Sunday, May 6, 2012

Painful Medicine

"OxyContin: Purdue Pharma's painful medicine"

My son was the first one to bring  the above article to my attention a couple of months ago.  I guess it's funny how they get to know your soap box issues. The craziest thing about this important health article is the magazine in which it was published: Fortune.  The article outlines how pharmaceutical companies like Purdue Pharma deliberately targeted primary care doctors like myself to get us feeling more comfortable prescribing potentially dangerous narcotic drugs.  Their sales team figured out that if they could suddenly have 20,000 family doctors prescribing their medication instead of say 2,000 specialists, they would hit the jackpot. That's exactly what they did.  Their profits shot through the roof.  OxyContin generated $3.1 billion in revenue in 2010.  That is nearly 3 times what they made in 2007, when the company plead guilty to a federal criminal count of misbranding the drug "with intent to defraud and mislead the public," and paid $635 million in penalties.  Sounds like the company made a pretty good financial gamble to me. I guess they can let the doctors like myself  deal with the thousands, if not millions of victims in their wake. Trust me, unless your doctor is collecting $100 cash for your 3 minute visit to assess your pain, they probably aren't the one making out like a bandit.

Narcotic pain medicines are very useful drugs.  After all, if you get filleted like a fish for a major operation, or are suffering from a painful cancer, you may very well need some Oxycontin.  However, the power of  these drugs is their ability to change the very way your brain functions.  It is not an uncommon occurrence for a person to start needing pain medications leading up to a hip replacement surgery and then long after their hip should have healed, their brain and body's dependence on the narcotic has only increased.  This has led to the high profile and everyday addicts most of us are familiar with.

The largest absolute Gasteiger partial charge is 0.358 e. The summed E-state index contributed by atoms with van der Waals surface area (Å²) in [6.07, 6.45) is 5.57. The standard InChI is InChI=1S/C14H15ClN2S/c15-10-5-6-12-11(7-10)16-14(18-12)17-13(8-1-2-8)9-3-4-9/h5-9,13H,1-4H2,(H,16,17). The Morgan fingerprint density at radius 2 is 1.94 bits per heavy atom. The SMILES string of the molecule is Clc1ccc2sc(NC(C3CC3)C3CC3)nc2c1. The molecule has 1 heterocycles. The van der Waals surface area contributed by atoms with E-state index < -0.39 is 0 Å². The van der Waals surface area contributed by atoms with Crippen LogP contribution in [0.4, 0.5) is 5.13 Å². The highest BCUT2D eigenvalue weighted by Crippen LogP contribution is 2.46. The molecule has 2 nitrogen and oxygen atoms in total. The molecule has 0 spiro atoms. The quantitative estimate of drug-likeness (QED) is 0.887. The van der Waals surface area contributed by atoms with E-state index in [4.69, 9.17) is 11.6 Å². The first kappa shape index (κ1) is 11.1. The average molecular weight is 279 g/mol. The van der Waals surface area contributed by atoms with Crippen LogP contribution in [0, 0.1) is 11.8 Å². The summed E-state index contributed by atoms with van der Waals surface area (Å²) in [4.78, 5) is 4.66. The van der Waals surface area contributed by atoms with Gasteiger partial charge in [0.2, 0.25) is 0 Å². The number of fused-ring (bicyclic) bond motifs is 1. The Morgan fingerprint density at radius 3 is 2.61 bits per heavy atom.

I decided some time ago that as a general rule, I do not prescribe narcotic pain medications.  My patients that require chronic pain management are referred to a pain management center.  Some of them have ongoing pain that is difficult to treat.  Others have a physical problem that is being treated with the pain medication, but the problem might not be pain, but the dependence/addiction itself.

It should really enrage doctors and patients alike to read an article like this and make that connection between their behavior and the fat-pockets of business-savvy pill peddlers.  Every person who has found themselves in this quandary should demand answers from the regulators, the drug companies, and the physicians who, ultimately become the front line "tool" that is used to ensnare the public.  As physicians, we have to be more aware that people are selling a product with a dollar value on it based on our prescribing habits.  We should always carefully weigh whether the benefit to the patient warrants the risk to them, their families, and society as a whole. This applies not only to narcotic medicines, but all medicines, including antibiotics.

As patients, try to remember that it is hard work to maintain your health, with or without medications.  There is no easy way.  If you want the best chance at a life free of disease, without swallowing a fist full of pills every day, it is going to take a major shift in thinking and lifestyle.  The improvement you see will be directly related to the degree that your lifestyle is transformed.  I truly believe that our bodies have the potential to heal themselves, but I don't yet fully know how to do this.  One thing I know for sure is that the answer lies in a proper way of eating, thinking, feeling and behaving.

Please comment to share your experiences with these medicines or people who have become dependent on them.

Peace & health,
Dr. Safiyya

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